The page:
A data processing methodology that is sensitive to detecting a trajectory of changed brain function (from a baseline) related to low oxygen at altitude on the side of a mountain could very likely be successful at detecting a trajectory of changed brain function related to a progression towards Alzheimer's.

I am looking for partners (private or university) to join me in a line of investigation towards doing very early detection of Alzheimer's and other age-related brain diseases.

Recently, there as been an increase in the number of publications describing research where the investigators show very promising success rates classifying the EEG of persons with Alzheimer's Dementia from matched controls.  What is notable is that the groups examined are essentially persons characterized as having mid- to late-stage Alzheimer's Dementia.  This means two things.  First, we are getting to the point where we can have a tool that helps psychiatrists, and neuropsychologists help their patients and their patient's families figure out why the patients are having difficulties doing day-to-day activities. The second thing to note is that these investigators are only doing successful classification of mid- to late- stage Alzheimer Dementia; there are no successful investigations classifying early stage Alzheimer's Dementia from controls.(None that I have found as of this date.)  The main problem is that it is next to impossible using our current behavioral and interview evaluation methods to determine who has early stage Alzheimer's dementia, or who as some kind of mild cognitive impairment, or a plethora of other things going on.  Simply, we can not do a 'classification' of early stage Alzheimer's dementia.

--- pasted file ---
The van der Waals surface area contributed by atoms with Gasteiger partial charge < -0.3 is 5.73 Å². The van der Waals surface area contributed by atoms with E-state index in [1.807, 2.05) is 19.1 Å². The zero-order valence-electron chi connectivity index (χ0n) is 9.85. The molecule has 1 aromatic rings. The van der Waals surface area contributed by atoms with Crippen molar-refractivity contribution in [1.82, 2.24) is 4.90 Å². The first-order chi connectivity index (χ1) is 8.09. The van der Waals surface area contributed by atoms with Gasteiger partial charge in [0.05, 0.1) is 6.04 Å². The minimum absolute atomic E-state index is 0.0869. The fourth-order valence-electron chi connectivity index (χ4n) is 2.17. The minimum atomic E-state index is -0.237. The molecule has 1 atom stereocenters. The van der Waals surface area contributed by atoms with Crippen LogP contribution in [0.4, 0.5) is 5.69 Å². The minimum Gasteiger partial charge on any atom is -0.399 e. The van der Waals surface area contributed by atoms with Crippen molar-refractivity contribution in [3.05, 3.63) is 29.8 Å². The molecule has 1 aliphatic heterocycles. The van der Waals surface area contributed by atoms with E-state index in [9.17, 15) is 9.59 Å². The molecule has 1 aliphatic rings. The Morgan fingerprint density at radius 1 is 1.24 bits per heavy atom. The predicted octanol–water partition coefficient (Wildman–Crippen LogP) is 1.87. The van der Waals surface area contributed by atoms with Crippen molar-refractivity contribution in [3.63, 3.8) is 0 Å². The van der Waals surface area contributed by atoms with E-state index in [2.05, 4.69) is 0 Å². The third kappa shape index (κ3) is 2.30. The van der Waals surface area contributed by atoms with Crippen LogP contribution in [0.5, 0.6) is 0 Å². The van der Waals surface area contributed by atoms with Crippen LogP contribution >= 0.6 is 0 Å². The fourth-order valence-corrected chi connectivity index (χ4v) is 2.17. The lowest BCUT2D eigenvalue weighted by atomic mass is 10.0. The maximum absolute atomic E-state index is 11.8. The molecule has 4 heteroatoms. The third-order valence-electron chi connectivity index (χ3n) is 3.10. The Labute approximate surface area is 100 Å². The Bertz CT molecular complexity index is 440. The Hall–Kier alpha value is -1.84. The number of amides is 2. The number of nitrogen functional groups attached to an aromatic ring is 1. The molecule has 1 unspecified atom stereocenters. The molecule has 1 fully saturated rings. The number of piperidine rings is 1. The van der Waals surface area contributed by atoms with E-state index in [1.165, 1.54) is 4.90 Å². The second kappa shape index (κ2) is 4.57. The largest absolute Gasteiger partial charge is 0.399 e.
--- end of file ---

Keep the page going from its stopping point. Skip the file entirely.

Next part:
In contrast to a classification of early stage Alzheimer's dementia, what we can do is attempt to predict who will develop mid stage or late stage Alzheimer's dementia.  The idea is simple: for a given individual, we record their trajectory of brain function over time and then see if they are moving in the direction towards one of those unwanted brain function conditions.